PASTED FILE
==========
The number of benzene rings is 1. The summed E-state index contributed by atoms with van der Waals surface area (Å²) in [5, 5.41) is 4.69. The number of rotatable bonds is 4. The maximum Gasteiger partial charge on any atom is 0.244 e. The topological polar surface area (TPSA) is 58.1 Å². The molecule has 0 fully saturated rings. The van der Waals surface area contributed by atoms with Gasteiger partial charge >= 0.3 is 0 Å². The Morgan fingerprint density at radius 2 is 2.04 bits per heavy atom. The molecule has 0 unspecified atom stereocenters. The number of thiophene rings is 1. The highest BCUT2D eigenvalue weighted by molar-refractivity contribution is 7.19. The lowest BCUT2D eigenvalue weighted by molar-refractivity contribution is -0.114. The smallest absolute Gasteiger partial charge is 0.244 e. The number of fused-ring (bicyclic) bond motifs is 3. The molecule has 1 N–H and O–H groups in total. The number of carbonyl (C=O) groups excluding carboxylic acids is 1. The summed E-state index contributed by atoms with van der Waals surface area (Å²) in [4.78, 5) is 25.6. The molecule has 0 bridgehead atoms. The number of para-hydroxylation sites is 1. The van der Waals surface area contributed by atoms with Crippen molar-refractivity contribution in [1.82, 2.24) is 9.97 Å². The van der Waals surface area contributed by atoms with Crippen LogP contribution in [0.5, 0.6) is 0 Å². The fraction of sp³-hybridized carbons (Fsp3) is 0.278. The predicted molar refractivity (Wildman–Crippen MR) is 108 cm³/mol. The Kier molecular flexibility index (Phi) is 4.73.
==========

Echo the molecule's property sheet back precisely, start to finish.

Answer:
The number of benzene rings is 1. The summed E-state index contributed by atoms with van der Waals surface area (Å²) in [5, 5.41) is 4.69. The number of rotatable bonds is 4. The maximum Gasteiger partial charge on any atom is 0.244 e. The topological polar surface area (TPSA) is 58.1 Å². The molecule has 0 fully saturated rings. The van der Waals surface area contributed by atoms with Gasteiger partial charge >= 0.3 is 0 Å². The Morgan fingerprint density at radius 2 is 2.04 bits per heavy atom. The molecule has 0 unspecified atom stereocenters. The number of thiophene rings is 1. The highest BCUT2D eigenvalue weighted by molar-refractivity contribution is 7.19. The lowest BCUT2D eigenvalue weighted by molar-refractivity contribution is -0.114. The smallest absolute Gasteiger partial charge is 0.244 e. The number of fused-ring (bicyclic) bond motifs is 3. The molecule has 1 N–H and O–H groups in total. The number of carbonyl (C=O) groups excluding carboxylic acids is 1. The summed E-state index contributed by atoms with van der Waals surface area (Å²) in [4.78, 5) is 25.6. The molecule has 0 bridgehead atoms. The number of para-hydroxylation sites is 1. The van der Waals surface area contributed by atoms with Crippen molar-refractivity contribution in [1.82, 2.24) is 9.97 Å². The van der Waals surface area contributed by atoms with Crippen LogP contribution in [0.5, 0.6) is 0 Å². The fraction of sp³-hybridized carbons (Fsp3) is 0.278. The predicted molar refractivity (Wildman–Crippen MR) is 108 cm³/mol. The Kier molecular flexibility index (Phi) is 4.73.